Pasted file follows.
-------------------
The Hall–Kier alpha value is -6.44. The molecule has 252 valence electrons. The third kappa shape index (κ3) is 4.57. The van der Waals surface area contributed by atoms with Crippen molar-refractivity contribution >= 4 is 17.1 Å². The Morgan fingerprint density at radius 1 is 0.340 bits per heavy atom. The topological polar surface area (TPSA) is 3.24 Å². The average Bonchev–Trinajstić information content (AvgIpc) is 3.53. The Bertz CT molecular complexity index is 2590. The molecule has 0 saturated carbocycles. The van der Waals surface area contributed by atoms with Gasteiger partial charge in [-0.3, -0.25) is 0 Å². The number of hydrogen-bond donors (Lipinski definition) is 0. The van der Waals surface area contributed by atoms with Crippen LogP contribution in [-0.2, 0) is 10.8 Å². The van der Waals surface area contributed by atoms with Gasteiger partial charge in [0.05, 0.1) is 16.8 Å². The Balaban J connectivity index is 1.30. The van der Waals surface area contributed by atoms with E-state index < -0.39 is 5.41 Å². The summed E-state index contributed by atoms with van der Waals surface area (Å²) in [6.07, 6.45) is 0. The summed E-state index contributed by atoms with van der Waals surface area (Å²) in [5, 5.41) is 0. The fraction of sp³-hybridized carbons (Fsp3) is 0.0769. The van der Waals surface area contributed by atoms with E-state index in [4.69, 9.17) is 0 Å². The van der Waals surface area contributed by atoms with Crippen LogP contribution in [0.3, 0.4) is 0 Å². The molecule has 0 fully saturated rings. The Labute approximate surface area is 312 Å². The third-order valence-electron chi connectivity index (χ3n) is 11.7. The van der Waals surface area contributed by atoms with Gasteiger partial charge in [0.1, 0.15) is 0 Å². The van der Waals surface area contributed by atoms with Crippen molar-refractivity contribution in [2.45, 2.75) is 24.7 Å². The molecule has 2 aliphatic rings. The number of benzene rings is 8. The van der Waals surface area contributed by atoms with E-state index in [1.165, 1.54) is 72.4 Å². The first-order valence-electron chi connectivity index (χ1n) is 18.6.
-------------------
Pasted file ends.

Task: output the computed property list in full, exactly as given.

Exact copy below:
The Hall–Kier alpha value is -6.44. The molecule has 252 valence electrons. The third kappa shape index (κ3) is 4.57. The van der Waals surface area contributed by atoms with Crippen molar-refractivity contribution >= 4 is 17.1 Å². The Morgan fingerprint density at radius 1 is 0.340 bits per heavy atom. The topological polar surface area (TPSA) is 3.24 Å². The average Bonchev–Trinajstić information content (AvgIpc) is 3.53. The Bertz CT molecular complexity index is 2590. The molecule has 0 saturated carbocycles. The van der Waals surface area contributed by atoms with Gasteiger partial charge in [-0.3, -0.25) is 0 Å². The number of hydrogen-bond donors (Lipinski definition) is 0. The van der Waals surface area contributed by atoms with Crippen LogP contribution in [-0.2, 0) is 10.8 Å². The van der Waals surface area contributed by atoms with Gasteiger partial charge in [0.05, 0.1) is 16.8 Å². The Balaban J connectivity index is 1.30. The van der Waals surface area contributed by atoms with E-state index < -0.39 is 5.41 Å². The summed E-state index contributed by atoms with van der Waals surface area (Å²) in [6.07, 6.45) is 0. The summed E-state index contributed by atoms with van der Waals surface area (Å²) in [5, 5.41) is 0. The fraction of sp³-hybridized carbons (Fsp3) is 0.0769. The van der Waals surface area contributed by atoms with E-state index in [4.69, 9.17) is 0 Å². The van der Waals surface area contributed by atoms with Crippen LogP contribution in [0.3, 0.4) is 0 Å². The molecule has 0 fully saturated rings. The Labute approximate surface area is 312 Å². The third-order valence-electron chi connectivity index (χ3n) is 11.7. The van der Waals surface area contributed by atoms with Gasteiger partial charge in [0.1, 0.15) is 0 Å². The van der Waals surface area contributed by atoms with Crippen molar-refractivity contribution in [2.45, 2.75) is 24.7 Å². The molecule has 2 aliphatic rings. The number of benzene rings is 8. The van der Waals surface area contributed by atoms with E-state index in [1.165, 1.54) is 72.4 Å². The first-order valence-electron chi connectivity index (χ1n) is 18.6.